The public has been warned not to drink from, fish or paddle in Lough Leane, the biggest of the Killarney lakes, after the emergence of algal scum at a number of locations.
The lake, which is ringed with historic and natural attractions, from Ross Castle to O'Sullivan's Cascade, is popular with anglers and boat users, and is particularly busy with tourists this year.
Algal scum caused by the build up of phosphates from farm effluent and sewage was first identified in Lough Leane in the 1980s.
Dogs and other small animals are at particular risk, according to a statement issued by Kerry County Council yesterday.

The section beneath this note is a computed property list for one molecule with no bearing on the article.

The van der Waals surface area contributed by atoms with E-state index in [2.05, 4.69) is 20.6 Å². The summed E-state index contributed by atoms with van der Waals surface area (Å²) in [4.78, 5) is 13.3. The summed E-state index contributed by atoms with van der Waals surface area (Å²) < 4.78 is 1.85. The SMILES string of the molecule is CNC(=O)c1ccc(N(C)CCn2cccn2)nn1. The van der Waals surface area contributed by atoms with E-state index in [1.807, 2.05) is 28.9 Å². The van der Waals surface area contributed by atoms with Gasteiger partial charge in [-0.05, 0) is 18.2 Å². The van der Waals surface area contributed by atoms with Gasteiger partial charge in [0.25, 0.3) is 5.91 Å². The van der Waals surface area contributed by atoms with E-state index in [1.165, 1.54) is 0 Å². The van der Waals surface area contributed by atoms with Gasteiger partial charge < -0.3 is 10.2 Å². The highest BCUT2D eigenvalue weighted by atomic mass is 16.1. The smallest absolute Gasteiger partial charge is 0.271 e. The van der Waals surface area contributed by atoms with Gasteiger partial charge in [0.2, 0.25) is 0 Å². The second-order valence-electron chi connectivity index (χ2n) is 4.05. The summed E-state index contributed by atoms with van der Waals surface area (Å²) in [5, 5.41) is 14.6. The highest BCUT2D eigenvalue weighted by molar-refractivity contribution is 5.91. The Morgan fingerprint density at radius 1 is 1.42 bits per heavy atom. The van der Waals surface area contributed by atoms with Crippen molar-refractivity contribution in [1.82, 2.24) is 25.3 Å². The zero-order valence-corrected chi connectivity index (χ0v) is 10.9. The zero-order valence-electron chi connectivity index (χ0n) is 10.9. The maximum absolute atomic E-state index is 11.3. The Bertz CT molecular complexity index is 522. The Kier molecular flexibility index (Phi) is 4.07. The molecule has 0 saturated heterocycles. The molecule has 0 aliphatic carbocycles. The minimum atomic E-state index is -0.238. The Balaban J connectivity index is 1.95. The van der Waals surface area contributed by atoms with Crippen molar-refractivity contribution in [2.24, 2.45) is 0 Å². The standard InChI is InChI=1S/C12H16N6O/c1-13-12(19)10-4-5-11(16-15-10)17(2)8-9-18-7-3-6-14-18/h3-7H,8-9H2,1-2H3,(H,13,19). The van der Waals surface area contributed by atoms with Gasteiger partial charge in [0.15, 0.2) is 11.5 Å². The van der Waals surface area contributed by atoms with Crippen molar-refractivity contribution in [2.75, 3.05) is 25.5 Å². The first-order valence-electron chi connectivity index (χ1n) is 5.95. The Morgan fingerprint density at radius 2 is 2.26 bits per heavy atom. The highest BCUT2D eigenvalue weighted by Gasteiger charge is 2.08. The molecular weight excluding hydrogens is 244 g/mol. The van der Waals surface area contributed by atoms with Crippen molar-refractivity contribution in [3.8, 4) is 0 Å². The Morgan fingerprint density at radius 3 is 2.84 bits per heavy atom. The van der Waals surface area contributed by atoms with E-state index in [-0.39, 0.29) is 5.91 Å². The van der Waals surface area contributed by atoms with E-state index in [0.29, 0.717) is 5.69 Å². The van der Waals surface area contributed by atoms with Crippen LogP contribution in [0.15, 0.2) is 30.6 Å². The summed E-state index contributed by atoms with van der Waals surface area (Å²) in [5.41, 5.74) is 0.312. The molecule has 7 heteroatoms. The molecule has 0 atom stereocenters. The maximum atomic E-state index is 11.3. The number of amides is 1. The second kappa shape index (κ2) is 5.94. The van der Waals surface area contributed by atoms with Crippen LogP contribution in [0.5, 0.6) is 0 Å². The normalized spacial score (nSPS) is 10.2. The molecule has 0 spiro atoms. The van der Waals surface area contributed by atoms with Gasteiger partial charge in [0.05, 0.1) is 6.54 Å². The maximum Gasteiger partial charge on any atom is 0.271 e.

The council said the water had become blue-green, or greenish-brown, at a number of locations on the shore.
Tests were now being arranged.
“While it must be stressed that the risk to public health is extremely low, the presence of algal toxins have been known to cause illness or skin rashes in certain circumstances,” the council said.
Precautionary warning signs were being erected around the lake and all relevant agencies notified.
A serious algal “bloom” in 1997 led to an in-depth study of the 2,000 hectare lake and its water courses.
The study identified agriculture as the main culprit for the phosphate loading into the lake, the name of which derives from ‘léin’ or learning.
Animal slurry tanks, in particular, were deficient or overloaded. Septic tanks attached to dwellings and businesses were also hugely deficient.
Naturally occurring phosphates were also high, the study found.
Prolonged periods of dull, overcast and humid weather, as experienced this summer, are one of the triggers for algal growth in phosphate-laden waters.